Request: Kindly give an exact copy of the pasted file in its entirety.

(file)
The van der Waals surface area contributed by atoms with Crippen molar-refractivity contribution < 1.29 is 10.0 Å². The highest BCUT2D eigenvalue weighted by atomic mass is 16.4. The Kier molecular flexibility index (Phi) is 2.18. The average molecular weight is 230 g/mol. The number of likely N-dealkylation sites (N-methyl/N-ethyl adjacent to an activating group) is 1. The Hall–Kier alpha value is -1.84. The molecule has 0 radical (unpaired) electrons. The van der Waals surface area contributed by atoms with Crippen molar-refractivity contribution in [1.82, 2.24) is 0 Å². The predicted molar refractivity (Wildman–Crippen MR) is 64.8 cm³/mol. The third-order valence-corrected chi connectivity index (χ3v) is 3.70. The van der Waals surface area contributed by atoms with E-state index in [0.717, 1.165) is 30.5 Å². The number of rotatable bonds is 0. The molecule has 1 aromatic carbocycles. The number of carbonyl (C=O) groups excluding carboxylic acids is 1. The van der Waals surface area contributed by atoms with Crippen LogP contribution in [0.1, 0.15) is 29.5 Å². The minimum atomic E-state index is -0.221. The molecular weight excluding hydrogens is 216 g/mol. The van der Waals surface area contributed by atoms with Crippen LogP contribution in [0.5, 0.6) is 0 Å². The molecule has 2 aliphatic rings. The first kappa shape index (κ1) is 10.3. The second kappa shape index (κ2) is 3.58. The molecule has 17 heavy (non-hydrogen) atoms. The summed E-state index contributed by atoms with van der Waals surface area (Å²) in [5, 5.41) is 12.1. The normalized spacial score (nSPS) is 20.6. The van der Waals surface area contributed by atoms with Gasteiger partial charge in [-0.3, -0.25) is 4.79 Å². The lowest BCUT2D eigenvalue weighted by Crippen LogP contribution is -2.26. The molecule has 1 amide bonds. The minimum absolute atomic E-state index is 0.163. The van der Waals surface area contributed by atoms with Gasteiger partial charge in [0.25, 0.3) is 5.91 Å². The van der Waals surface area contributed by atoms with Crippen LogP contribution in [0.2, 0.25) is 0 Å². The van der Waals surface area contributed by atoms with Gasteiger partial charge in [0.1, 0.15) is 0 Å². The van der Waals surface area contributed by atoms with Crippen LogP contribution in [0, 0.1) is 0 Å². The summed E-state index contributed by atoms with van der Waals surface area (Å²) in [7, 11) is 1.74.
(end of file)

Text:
The van der Waals surface area contributed by atoms with Crippen molar-refractivity contribution < 1.29 is 10.0 Å². The highest BCUT2D eigenvalue weighted by atomic mass is 16.4. The Kier molecular flexibility index (Phi) is 2.18. The average molecular weight is 230 g/mol. The number of likely N-dealkylation sites (N-methyl/N-ethyl adjacent to an activating group) is 1. The Hall–Kier alpha value is -1.84. The molecule has 0 radical (unpaired) electrons. The van der Waals surface area contributed by atoms with Crippen molar-refractivity contribution in [1.82, 2.24) is 0 Å². The predicted molar refractivity (Wildman–Crippen MR) is 64.8 cm³/mol. The third-order valence-corrected chi connectivity index (χ3v) is 3.70. The van der Waals surface area contributed by atoms with E-state index in [0.717, 1.165) is 30.5 Å². The number of rotatable bonds is 0. The molecule has 1 aromatic carbocycles. The number of carbonyl (C=O) groups excluding carboxylic acids is 1. The van der Waals surface area contributed by atoms with Crippen LogP contribution in [0.1, 0.15) is 29.5 Å². The minimum atomic E-state index is -0.221. The molecular weight excluding hydrogens is 216 g/mol. The van der Waals surface area contributed by atoms with Crippen LogP contribution in [0.5, 0.6) is 0 Å². The molecule has 2 aliphatic rings. The first kappa shape index (κ1) is 10.3. The second kappa shape index (κ2) is 3.58. The molecule has 17 heavy (non-hydrogen) atoms. The summed E-state index contributed by atoms with van der Waals surface area (Å²) in [5, 5.41) is 12.1. The normalized spacial score (nSPS) is 20.6. The van der Waals surface area contributed by atoms with Gasteiger partial charge in [-0.3, -0.25) is 4.79 Å². The lowest BCUT2D eigenvalue weighted by Crippen LogP contribution is -2.26. The molecule has 1 amide bonds. The minimum absolute atomic E-state index is 0.163. The van der Waals surface area contributed by atoms with Gasteiger partial charge in [0.25, 0.3) is 5.91 Å². The van der Waals surface area contributed by atoms with Crippen LogP contribution in [0.2, 0.25) is 0 Å². The van der Waals surface area contributed by atoms with Gasteiger partial charge in [0.1, 0.15) is 0 Å². The van der Waals surface area contributed by atoms with Crippen LogP contribution in [0, 0.1) is 0 Å². The summed E-state index contributed by atoms with van der Waals surface area (Å²) in [7, 11) is 1.74.